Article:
1. Hello Gail, what an upsetting thing to happen, and how ghastly. Richard obviously has the right ‘can do’ attitude to life, and he clearly did the right thing, as did your neighbour. So many people just walk by on the other side, afraid of getting involved. Horrible experience for him, but at least he knows he did the right thing, and the paramedics will be experienced enough to know that the poor man would have died instantly, so the delay of course didn;t matter – after all it could have been someone who just pulled off the road for a sleep, after all, who wouldn;t have wanted to be disturbed.


    • I can’t get it out of my mind Babs. And I know Richard is still reliving it…even though he isn’t speaking about it. You can’t drag a dead person from a car and stand there praying that he’ll live and not keep playing it back in your mind, can you? This year hasn’t started very well to be honest. I hope you are OK. I saw that you said you needed an op? xxx


      • I know what you mean and you both will think about what happened. It takes time to process something like that. I was told when I did my medical training that anything you do in a situation like that is a bonus, the man was already dead when poor Richard got there. Thankfully he had time to pull off the road so no one was hurt but you all did everything you could. I’m certainly glad you were there for him and no doubt his family will be grateful too. It puts things into perspective when you are touched by mortality, it’s a reminder of how vulnerable we are really. You’re allowed to ruminate!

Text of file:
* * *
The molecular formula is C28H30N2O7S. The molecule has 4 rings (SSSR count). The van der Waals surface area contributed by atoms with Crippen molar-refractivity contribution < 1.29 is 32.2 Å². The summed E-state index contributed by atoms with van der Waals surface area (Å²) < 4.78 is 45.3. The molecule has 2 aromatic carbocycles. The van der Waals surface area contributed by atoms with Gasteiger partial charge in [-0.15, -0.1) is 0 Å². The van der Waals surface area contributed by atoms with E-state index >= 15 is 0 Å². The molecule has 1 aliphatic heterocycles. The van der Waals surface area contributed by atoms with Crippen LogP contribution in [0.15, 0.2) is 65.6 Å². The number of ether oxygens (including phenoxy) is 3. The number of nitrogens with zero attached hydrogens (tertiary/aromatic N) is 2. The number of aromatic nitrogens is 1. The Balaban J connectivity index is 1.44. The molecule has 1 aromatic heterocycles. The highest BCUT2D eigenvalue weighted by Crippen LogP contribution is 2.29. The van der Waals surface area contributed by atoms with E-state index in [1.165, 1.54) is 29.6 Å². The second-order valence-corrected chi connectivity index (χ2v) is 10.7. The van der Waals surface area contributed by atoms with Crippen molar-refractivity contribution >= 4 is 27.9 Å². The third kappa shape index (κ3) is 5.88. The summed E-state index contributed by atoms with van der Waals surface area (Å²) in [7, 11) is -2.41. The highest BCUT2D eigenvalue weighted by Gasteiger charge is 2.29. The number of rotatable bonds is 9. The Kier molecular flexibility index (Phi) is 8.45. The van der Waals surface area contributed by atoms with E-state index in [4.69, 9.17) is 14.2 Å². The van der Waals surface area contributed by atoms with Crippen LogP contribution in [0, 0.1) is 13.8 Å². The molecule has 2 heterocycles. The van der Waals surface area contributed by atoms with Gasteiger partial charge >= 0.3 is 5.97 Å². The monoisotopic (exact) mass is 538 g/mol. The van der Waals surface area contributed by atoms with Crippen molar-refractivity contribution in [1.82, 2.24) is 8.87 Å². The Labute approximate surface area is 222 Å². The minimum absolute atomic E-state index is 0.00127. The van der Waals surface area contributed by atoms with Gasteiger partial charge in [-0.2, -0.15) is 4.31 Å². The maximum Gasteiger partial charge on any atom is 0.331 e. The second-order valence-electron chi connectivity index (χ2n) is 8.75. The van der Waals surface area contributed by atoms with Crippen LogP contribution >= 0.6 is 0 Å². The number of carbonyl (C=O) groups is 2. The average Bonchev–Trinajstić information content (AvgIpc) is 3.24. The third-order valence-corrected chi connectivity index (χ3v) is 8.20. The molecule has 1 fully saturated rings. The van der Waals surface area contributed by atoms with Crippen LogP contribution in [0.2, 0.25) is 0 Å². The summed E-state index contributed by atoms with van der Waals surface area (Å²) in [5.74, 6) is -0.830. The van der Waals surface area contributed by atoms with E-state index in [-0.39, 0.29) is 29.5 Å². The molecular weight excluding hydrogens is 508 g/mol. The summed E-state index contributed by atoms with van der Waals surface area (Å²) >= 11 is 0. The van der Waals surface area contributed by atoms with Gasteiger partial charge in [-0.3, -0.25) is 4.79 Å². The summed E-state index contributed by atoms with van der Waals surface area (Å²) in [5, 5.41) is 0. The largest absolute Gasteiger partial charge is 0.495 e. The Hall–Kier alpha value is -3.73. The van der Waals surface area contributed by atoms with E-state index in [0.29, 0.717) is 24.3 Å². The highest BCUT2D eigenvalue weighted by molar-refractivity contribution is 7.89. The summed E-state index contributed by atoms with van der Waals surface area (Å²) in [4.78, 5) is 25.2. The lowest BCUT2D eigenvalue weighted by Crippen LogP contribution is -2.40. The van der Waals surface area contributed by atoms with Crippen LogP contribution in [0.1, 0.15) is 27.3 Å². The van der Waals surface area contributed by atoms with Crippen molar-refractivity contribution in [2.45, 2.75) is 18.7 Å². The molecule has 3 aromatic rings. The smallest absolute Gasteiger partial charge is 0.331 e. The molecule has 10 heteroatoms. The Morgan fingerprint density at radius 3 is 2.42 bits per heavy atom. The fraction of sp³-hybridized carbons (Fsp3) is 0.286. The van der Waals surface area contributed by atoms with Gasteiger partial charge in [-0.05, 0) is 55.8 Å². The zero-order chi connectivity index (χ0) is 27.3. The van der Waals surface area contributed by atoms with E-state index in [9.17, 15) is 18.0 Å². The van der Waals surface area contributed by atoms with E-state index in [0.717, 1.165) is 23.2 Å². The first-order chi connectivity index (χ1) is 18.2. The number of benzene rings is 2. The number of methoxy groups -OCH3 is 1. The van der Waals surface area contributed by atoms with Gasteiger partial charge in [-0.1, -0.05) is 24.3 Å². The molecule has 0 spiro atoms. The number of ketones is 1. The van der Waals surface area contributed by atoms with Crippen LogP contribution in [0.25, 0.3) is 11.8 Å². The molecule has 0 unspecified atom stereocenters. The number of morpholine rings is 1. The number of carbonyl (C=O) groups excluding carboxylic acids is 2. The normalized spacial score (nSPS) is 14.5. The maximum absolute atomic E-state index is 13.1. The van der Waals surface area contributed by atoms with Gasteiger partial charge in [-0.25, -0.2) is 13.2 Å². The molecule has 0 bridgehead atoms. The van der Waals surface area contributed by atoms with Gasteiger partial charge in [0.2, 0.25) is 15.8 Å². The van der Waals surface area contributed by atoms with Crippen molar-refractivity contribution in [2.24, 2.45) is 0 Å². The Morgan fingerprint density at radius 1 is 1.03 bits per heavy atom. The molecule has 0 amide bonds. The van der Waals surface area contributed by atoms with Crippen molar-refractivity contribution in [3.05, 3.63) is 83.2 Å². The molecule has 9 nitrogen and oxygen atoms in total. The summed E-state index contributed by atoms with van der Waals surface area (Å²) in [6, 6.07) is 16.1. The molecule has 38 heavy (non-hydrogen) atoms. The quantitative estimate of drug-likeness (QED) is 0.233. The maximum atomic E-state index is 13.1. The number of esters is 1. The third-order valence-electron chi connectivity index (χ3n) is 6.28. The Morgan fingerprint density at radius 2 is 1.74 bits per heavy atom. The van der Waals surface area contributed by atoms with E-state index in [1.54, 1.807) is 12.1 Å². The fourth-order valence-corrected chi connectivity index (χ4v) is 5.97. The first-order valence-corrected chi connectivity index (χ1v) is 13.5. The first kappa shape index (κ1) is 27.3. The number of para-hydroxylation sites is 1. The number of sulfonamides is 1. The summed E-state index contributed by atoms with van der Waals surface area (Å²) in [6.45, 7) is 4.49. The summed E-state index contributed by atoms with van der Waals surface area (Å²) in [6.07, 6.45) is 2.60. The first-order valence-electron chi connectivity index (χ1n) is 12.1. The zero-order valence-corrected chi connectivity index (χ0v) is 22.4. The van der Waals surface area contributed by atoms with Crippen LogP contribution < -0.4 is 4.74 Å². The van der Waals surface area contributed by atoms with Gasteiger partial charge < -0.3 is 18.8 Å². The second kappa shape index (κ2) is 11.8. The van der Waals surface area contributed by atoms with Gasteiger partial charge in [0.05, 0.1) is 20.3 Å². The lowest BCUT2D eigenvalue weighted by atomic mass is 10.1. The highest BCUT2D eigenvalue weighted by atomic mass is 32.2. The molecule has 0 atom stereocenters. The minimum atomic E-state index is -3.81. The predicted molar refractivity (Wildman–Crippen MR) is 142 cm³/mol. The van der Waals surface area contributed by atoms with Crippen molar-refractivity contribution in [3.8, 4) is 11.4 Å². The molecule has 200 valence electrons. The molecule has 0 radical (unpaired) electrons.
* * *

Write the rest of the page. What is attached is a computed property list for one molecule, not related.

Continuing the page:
2. Hi Gail : It is indeed a sad reminder to us all to cherish life and not squander it. Richard did what we all hope we would do in that situation and he should feel good about himself and his actions. I am sure the family of the man would feel comfoted by the fact a stranger cared enough to try and help.

    Lets hope 2014 brings all more of what we hope for. xxx


    • Thank you Steve. I’m always joking about Richard, and usually I’m the strong one who has all the answers, but I do know without a doubt that if I need a rock he will be there. And I guess, despite the nonsense and the arguments that occur in our relationships, to know that our partners will be there for us – if and when we need them – is everything. x


  3. I spent 14 years working in cardiology as a physiologist, and part of my job was to do on call. We got called in everytime somebody had a heart attack. It is something quite sobering to spend your life around those so ill, but does make you realise how much life is supposed to be savoured.
    Richard and your neighbour did a great thing, and there is no reason for guilt.